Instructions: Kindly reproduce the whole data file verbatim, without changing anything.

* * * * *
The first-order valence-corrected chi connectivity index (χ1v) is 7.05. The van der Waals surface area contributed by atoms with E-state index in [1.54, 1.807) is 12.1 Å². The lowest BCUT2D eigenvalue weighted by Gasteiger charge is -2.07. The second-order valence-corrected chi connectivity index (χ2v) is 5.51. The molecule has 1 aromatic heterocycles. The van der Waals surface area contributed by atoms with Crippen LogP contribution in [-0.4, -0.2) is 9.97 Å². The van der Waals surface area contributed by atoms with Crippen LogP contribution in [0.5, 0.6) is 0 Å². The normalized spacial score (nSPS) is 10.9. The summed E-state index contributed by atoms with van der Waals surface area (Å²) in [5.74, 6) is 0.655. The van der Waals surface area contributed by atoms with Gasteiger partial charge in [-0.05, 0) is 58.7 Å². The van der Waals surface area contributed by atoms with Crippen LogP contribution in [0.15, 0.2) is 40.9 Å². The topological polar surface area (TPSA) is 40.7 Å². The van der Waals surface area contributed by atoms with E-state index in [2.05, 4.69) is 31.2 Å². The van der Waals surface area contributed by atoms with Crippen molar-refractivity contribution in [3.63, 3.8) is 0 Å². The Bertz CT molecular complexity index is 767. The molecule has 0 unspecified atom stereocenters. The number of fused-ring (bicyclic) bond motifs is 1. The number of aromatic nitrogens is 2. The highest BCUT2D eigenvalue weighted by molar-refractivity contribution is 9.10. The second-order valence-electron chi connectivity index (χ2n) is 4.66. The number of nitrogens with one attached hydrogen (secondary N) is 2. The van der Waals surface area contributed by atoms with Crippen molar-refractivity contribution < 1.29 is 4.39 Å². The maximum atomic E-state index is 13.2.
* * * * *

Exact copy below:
The first-order valence-corrected chi connectivity index (χ1v) is 7.05. The van der Waals surface area contributed by atoms with E-state index in [1.54, 1.807) is 12.1 Å². The lowest BCUT2D eigenvalue weighted by Gasteiger charge is -2.07. The second-order valence-corrected chi connectivity index (χ2v) is 5.51. The molecule has 1 aromatic heterocycles. The van der Waals surface area contributed by atoms with Crippen LogP contribution in [-0.4, -0.2) is 9.97 Å². The van der Waals surface area contributed by atoms with Crippen LogP contribution in [0.5, 0.6) is 0 Å². The normalized spacial score (nSPS) is 10.9. The summed E-state index contributed by atoms with van der Waals surface area (Å²) in [5.74, 6) is 0.655. The van der Waals surface area contributed by atoms with Gasteiger partial charge in [-0.05, 0) is 58.7 Å². The van der Waals surface area contributed by atoms with Crippen LogP contribution in [0.15, 0.2) is 40.9 Å². The topological polar surface area (TPSA) is 40.7 Å². The van der Waals surface area contributed by atoms with E-state index in [2.05, 4.69) is 31.2 Å². The van der Waals surface area contributed by atoms with Crippen molar-refractivity contribution in [3.63, 3.8) is 0 Å². The Bertz CT molecular complexity index is 767. The molecule has 0 unspecified atom stereocenters. The number of fused-ring (bicyclic) bond motifs is 1. The number of aromatic nitrogens is 2. The highest BCUT2D eigenvalue weighted by molar-refractivity contribution is 9.10. The second-order valence-electron chi connectivity index (χ2n) is 4.66. The number of nitrogens with one attached hydrogen (secondary N) is 2. The van der Waals surface area contributed by atoms with Crippen molar-refractivity contribution < 1.29 is 4.39 Å². The maximum atomic E-state index is 13.2.